Frederic Mompou Dencausse (1893-1987) was a Catalan composer and pianist who composed some songs but whose work largely and masterfully explored the technical and harmonic breadth of the piano. As with the compositions of those men who were composers and prodigious masters of an instrument – from Bach, Beethoven, Liszt and Chopin to Rachmaninov and Prokofiev– it almost always takes an artist of unbridled genius to interpret their work. Pianists and cellists such as Martha Argerich, Friedrich Gulda, Alicia de Larrocha, Pablo Casals, Leslie Howard and Freddie Kempf… Mompou may not be as well-known as Bach, Beethoven and the others mentioned above, but his erudition and genius for composition and his virtuosity as a pianist puts him in a class of his own, demanding no less a genius and piano virtuoso than Daniel García to pay him homage.
Mr García does just that – and more – on Travesuras. Mompou’s work has often been described as “delicate” and “intimate”. He was also known for his brilliant, short, visual nature of his miniatures; the best of these were driven by impressionistic and improvisatory urges. Perhaps this is eminently suited for Mr García, who digs deep into the theory and practice of the improvisatory nature of Jazz to create the four-part sequence, “Dream of Mompou”, which forms the centrepiece of the repertoire on this record. Mr García’s muscular touch and vivid manner of presenting colours and textures through his pianism is eminently suited for this music. Together with his natural affinity for the duende of flamenco he turns this music into what the legendary Spanish poet and playwright of the revolution, Federico García Lorca suggested was something that put such a powerful spell on a person as to twist the heart in both pain and ecstasy.
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Certainly Daniel García with his extraordinary performance of this music does just that not only, but especially in the ethereal beauty of “Dream of Mompou”. However, even before we arrive at the first variation of the Mompou homage, we come face to face with Mr García’s musical thesis in “Potro de rabia y miel”, an explosive bulerías that once made its iconic appearence on the last (eponymously entitled) album recorded by the legendary Spanish cantaor Camarón de la Isla, which also featured the guitars of Paco de Lucía and Tomatito. This gorgeous opening song ushers us in to the mythical (and mystical) song “Oniria”. Ironically this word has a Sanskrit origin, but which is no less emblematic of the “heavenly paradise” of its connotation, the place that the mythology suggests and that which is beautifully evoked by this music – not to mention the magical expression of discovery shared between a mother and child during the music. Of course, when we get to the “Dream of Mompou #1” we can listen to the full impact of Mr García’s musicianship, breathtaking in its ability to tell stories, build characters and scenarios and conjure emotions by caressing the keys of the piano.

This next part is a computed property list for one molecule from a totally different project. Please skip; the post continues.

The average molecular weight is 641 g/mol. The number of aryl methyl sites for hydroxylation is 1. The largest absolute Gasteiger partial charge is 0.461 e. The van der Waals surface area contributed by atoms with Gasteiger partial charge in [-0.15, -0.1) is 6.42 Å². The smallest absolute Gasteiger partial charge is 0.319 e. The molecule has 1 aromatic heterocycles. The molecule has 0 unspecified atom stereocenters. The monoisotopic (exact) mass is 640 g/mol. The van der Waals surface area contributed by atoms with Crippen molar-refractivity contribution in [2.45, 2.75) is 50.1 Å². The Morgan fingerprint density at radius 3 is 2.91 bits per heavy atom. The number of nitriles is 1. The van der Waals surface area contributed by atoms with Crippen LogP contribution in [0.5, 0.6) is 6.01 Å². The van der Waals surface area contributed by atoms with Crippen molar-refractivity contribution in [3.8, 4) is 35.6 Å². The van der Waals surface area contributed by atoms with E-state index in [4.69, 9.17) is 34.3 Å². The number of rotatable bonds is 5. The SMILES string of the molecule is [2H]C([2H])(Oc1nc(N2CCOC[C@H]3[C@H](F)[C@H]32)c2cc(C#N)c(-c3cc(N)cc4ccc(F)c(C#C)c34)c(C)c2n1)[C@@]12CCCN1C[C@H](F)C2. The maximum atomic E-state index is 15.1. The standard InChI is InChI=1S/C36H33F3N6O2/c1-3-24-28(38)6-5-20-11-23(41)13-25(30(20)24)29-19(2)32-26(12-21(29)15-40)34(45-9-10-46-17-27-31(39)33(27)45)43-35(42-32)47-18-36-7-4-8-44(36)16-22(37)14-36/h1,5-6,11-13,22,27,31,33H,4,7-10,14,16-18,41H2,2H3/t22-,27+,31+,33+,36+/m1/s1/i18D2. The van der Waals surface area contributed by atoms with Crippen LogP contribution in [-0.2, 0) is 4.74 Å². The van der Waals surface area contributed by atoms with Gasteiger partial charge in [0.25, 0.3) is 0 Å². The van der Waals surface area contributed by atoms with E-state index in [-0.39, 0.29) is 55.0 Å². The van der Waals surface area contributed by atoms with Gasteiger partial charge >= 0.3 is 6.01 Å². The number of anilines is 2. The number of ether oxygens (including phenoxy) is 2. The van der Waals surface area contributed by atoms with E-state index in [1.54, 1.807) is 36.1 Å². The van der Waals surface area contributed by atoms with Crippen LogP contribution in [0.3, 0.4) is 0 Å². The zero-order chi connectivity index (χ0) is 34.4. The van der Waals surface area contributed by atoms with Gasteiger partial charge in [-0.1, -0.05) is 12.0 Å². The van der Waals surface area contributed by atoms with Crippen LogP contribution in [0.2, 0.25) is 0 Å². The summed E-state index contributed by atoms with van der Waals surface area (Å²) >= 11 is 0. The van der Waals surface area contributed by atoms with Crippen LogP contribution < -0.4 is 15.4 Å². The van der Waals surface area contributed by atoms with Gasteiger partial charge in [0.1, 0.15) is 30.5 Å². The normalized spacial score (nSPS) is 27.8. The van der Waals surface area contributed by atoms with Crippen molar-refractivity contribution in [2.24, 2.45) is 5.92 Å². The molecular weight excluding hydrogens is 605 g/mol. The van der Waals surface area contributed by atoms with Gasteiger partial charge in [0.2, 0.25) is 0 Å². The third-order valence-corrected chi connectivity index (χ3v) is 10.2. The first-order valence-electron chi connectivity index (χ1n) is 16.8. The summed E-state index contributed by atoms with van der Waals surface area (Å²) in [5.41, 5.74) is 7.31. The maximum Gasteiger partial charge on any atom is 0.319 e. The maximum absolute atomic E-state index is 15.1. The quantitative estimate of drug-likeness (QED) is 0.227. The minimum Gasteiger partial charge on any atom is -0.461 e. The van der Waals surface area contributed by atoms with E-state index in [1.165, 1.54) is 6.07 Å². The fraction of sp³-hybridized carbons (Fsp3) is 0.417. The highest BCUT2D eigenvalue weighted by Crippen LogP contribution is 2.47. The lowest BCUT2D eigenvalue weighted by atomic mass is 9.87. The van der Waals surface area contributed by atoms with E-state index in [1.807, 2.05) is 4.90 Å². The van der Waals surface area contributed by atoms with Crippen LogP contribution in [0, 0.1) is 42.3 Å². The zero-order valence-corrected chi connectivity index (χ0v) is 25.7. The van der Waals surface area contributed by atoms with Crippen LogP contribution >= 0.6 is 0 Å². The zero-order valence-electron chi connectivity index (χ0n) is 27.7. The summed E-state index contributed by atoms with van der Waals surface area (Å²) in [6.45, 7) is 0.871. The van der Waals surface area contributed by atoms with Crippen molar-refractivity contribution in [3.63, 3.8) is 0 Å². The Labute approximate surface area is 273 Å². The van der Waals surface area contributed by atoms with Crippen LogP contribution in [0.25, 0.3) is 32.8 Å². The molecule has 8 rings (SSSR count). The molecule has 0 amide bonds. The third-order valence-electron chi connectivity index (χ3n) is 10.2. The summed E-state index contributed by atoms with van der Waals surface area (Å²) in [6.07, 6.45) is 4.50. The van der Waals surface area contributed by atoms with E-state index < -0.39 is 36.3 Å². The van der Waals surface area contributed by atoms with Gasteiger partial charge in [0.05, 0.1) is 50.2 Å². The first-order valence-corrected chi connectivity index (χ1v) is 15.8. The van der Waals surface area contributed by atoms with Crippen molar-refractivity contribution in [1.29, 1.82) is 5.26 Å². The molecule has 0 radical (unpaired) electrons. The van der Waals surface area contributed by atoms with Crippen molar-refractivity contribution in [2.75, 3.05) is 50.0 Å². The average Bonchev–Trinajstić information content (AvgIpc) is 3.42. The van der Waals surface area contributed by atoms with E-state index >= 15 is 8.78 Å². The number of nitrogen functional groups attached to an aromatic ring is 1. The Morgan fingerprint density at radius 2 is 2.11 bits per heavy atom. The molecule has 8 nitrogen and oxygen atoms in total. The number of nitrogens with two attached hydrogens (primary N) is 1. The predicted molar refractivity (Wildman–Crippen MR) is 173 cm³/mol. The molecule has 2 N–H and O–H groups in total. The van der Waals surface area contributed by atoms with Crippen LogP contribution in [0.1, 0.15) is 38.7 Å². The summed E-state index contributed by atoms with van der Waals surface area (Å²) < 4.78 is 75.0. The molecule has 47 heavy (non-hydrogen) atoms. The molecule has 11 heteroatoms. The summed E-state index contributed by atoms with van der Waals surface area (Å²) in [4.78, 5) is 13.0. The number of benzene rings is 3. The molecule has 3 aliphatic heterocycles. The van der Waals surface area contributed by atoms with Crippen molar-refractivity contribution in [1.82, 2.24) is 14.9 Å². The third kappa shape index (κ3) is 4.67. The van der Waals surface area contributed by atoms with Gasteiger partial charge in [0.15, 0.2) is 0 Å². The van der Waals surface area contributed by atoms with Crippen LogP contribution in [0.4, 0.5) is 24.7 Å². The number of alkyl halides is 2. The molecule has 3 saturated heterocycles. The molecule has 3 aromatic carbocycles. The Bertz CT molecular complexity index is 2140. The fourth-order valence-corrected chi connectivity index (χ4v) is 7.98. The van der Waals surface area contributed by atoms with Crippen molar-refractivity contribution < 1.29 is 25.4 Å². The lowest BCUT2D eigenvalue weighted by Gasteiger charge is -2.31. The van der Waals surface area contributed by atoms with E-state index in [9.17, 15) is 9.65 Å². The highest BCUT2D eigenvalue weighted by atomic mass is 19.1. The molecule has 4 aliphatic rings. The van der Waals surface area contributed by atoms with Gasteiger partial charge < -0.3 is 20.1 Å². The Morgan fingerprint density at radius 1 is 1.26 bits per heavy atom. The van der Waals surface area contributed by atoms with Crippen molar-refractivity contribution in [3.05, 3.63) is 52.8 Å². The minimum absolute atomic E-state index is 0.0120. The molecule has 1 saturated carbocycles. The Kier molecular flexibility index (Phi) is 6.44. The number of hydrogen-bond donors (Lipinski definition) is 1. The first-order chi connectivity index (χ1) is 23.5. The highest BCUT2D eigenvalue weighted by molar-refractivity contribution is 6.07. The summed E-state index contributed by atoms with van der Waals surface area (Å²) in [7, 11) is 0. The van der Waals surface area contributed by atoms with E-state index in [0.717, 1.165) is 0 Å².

We are also, as you would expect, transported to a Spanish landscape where we are enthralled by both its beauty and desolation as in “Alegrías pa Averío” as well as in the theatre of “Travesuras” with its flamenco rhythms subsumed throughout though here – as elsewhere on the disc – Mr García is superbly aided and abetted by the incomparable bass playing of Reiner Elizarde “El Negrón” and the percussion colouring of Michael Olivera. The great Spanish genius of winds and reeds, Jorge Pardo – playing flute here – graces “Travesuras” and “Vengo do moler” and informs the work with breathtaking magic.
Of course it is always Mr García who we are mesmerised by. His ability to draw you in to his world with monumental arpeggios that melt into rivers of emotion is quite remarkable and we never quite get over this even as the album winds down after its series of dreams. With powerful Phrygian modes enunciated with sliding dyads and broad, elliptical triads our emotions are beautifully toyed with as this extraordinary poet of the piano recalls a flamenco tradition that includes everyone from Federico García Lorca to Paco de Lucía and Chano Domínguez, all the while being his eminent self – which is the wonderful musician and pianist who is singularly and above all “Daniel García”.
Track list – 01: Potro de rabia y miel; 02: Oniria; 03: Dream of Mompou #1; 04: Travesuras; 05: Dream of Mompou #2; 06: Alegrías pa Averío; 07: La Comunidad; 08: Dream of Mompou #3; 09: Dream of Miles; 10; Vengo de moler; 11: Dream of Mompou #4
Personnel – Daniel García: piano, Fender Rhodes and synthesizers; Reiner Elizade “El Negrón”: contrabass; Michael Olivera: drums; Jorge Pardo: flute (04, 10)
Released – 2019
Label – ACT Music+Vision
Runtime – 54:33